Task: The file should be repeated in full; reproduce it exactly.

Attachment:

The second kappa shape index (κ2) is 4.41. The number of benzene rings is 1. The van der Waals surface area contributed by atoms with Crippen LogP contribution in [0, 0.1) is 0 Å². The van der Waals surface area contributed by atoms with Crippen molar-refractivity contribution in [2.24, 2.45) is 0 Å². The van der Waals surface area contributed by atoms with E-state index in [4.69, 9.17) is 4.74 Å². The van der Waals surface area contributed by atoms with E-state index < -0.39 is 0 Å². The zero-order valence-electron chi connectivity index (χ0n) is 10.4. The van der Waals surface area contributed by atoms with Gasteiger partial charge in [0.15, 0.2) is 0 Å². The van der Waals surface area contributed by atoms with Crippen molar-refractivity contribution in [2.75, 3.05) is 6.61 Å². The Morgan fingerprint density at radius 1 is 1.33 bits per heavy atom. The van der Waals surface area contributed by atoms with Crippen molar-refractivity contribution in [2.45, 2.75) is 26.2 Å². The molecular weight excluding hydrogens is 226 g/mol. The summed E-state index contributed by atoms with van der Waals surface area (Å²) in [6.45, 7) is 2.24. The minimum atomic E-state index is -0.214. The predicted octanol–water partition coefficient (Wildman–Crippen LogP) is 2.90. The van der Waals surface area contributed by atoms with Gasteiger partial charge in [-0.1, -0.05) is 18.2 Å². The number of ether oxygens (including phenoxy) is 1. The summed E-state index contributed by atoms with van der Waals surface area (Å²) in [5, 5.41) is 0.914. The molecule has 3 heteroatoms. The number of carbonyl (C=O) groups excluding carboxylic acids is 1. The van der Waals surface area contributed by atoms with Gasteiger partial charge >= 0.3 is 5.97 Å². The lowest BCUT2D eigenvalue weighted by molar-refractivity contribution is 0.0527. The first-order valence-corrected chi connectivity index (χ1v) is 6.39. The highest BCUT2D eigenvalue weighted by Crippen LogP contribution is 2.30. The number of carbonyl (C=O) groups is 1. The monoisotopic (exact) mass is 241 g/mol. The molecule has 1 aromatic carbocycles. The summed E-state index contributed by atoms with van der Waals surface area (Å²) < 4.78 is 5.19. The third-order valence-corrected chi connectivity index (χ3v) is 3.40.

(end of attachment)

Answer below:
The second kappa shape index (κ2) is 4.41. The number of benzene rings is 1. The van der Waals surface area contributed by atoms with Crippen LogP contribution in [0, 0.1) is 0 Å². The van der Waals surface area contributed by atoms with Crippen molar-refractivity contribution in [2.24, 2.45) is 0 Å². The van der Waals surface area contributed by atoms with E-state index in [4.69, 9.17) is 4.74 Å². The van der Waals surface area contributed by atoms with E-state index < -0.39 is 0 Å². The zero-order valence-electron chi connectivity index (χ0n) is 10.4. The van der Waals surface area contributed by atoms with Gasteiger partial charge in [0.15, 0.2) is 0 Å². The van der Waals surface area contributed by atoms with Crippen molar-refractivity contribution in [2.75, 3.05) is 6.61 Å². The Morgan fingerprint density at radius 1 is 1.33 bits per heavy atom. The van der Waals surface area contributed by atoms with Crippen molar-refractivity contribution in [2.45, 2.75) is 26.2 Å². The molecular weight excluding hydrogens is 226 g/mol. The summed E-state index contributed by atoms with van der Waals surface area (Å²) in [6.45, 7) is 2.24. The minimum atomic E-state index is -0.214. The predicted octanol–water partition coefficient (Wildman–Crippen LogP) is 2.90. The van der Waals surface area contributed by atoms with Gasteiger partial charge in [-0.1, -0.05) is 18.2 Å². The number of ether oxygens (including phenoxy) is 1. The summed E-state index contributed by atoms with van der Waals surface area (Å²) in [5, 5.41) is 0.914. The molecule has 3 heteroatoms. The number of carbonyl (C=O) groups excluding carboxylic acids is 1. The van der Waals surface area contributed by atoms with Gasteiger partial charge >= 0.3 is 5.97 Å². The lowest BCUT2D eigenvalue weighted by molar-refractivity contribution is 0.0527. The first-order valence-corrected chi connectivity index (χ1v) is 6.39. The highest BCUT2D eigenvalue weighted by Crippen LogP contribution is 2.30. The number of carbonyl (C=O) groups is 1. The monoisotopic (exact) mass is 241 g/mol. The molecule has 1 aromatic carbocycles. The summed E-state index contributed by atoms with van der Waals surface area (Å²) < 4.78 is 5.19. The third-order valence-corrected chi connectivity index (χ3v) is 3.40.